IMPLEMENTATION AND FEATURES
application, providing a programmatic interface for commu-
nication with the Taverna workflow engine. Thus, it can be
deployed to a Java Servlet container independently of the
Taverna installation of its user. Besides its programmatic
interface towards Taverna, it presents a status screen to the user
when accessed through a web browser, showing its status and
available interaction patterns. A working demonstration work-
flow can also be downloaded from this web page.
In order for a Taverna Workbench installation to commu-
nicate with the Interaction Service, a plug-in must be installed.
*To whom correspondence should be addressed.
ß The Author 2008. Published by Oxford University Press. All rights reserved. For Permissions, please email: email@example.com
more information on how to install and use the Interaction
Service, please see the online manual at http://bioinfo.no/
software/interaction-service. Once installed, Interaction Service
instances can be added to a workflow from the Taverna services
panel just like any other resource, by providing Taverna with its
URL. This exposes all the available interaction patterns
installed on the service. Academic users are free to use the
Interaction Service of the Computational Biology Unit (CBU)
at the University of Bergen, available at http://api.bioinfo.no/
An interaction pattern defines the input and result data types
required for the interaction, as well as the method by which it
takes place. Two default interaction patterns are available. In
addition to these, advanced users can design new interaction
patterns for other purposes. New interaction pattern may be
uploaded and added to the Interaction Service at runtime. All
interaction patterns will, when invoked from a workflow, send
an email to the targeted user or users—the body of which is
specified by the chosen pattern. All such interaction messages
contain a number of hyperlinks that facilitate user interaction.
The simplest of the default patterns presents the reviewer with
the choice to accept or reject a piece of textual data. In this case,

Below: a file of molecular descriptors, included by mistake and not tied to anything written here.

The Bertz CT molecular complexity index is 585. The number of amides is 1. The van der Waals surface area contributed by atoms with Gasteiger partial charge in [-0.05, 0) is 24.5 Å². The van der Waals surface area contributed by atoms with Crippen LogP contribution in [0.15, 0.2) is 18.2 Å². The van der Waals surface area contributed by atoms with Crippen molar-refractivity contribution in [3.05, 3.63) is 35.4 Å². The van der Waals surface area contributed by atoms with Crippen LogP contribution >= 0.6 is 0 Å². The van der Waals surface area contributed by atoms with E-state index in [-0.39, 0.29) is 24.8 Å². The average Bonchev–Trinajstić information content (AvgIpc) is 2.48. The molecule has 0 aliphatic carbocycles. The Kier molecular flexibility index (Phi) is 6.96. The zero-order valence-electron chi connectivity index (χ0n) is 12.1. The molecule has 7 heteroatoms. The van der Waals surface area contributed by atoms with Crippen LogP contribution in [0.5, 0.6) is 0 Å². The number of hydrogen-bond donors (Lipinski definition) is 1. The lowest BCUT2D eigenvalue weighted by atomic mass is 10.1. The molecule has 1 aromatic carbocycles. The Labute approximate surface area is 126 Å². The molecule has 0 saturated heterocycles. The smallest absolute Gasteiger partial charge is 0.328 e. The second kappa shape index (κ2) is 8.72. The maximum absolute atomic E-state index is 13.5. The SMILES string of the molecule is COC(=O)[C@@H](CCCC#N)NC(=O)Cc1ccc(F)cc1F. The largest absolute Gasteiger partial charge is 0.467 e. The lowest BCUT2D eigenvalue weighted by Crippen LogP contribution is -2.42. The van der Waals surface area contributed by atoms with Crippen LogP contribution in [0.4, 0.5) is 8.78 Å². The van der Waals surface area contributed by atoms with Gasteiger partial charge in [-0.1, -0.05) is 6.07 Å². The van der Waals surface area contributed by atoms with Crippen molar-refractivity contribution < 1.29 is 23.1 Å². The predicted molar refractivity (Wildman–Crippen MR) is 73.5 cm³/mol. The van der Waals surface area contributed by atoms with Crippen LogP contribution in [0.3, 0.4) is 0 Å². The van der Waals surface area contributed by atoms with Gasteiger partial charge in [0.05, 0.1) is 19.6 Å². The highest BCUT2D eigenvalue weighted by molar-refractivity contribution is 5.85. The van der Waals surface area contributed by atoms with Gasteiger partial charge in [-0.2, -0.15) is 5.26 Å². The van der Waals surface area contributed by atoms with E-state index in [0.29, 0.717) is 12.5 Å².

the user is simply presented with one link for accepting the text
specified in the message and another for rejecting it. The
decision is sent back to the workflow engine via the Interaction
Service and appears as the output of the interaction step in the
The second default pattern provided handles genome
annotation data. The input for this process consists of one or
more genome ‘flat files’ in EMBL, Genbank or GFF format,
each with a title. A textual comment may also be included.
When invoked, this pattern will send an email to the targeted
reviewer containing the comment submitted and a hyperlink for
opening and reviewing the results. Following this link will
launch a modified version of the Artemis sequence and
annotation editor (Rutherford et al., 2000). This step utilises
Java Web Start technology. Upon opening, the genome and
annotation data is automatically downloaded from the
Interaction Service and presented to the reviewer, who then
reviews and edits the data in Artemis as usual. A notepad is also
provided for writing down comments about the data and
modifications made. Having reviewed the data, the user can
choose to either accept the results with or without changes, or
to reject them. The edited data is sent back to the Interaction
Service along with review notes and the decision made, and
appears as the output of the interaction processor in the
There are many situations where an interaction pattern may
be useful to allow manual interaction in an analysis workflow.
Thanks to the modular design of the Interaction Service that
such interaction patterns are relatively easy to define, create
and add at runtime, providing basic programming skills and
familiarity with Java. The developer of a new pattern must
first download the full java source tree from the Taverna
website and then implement the ServerInteractionPattern inter-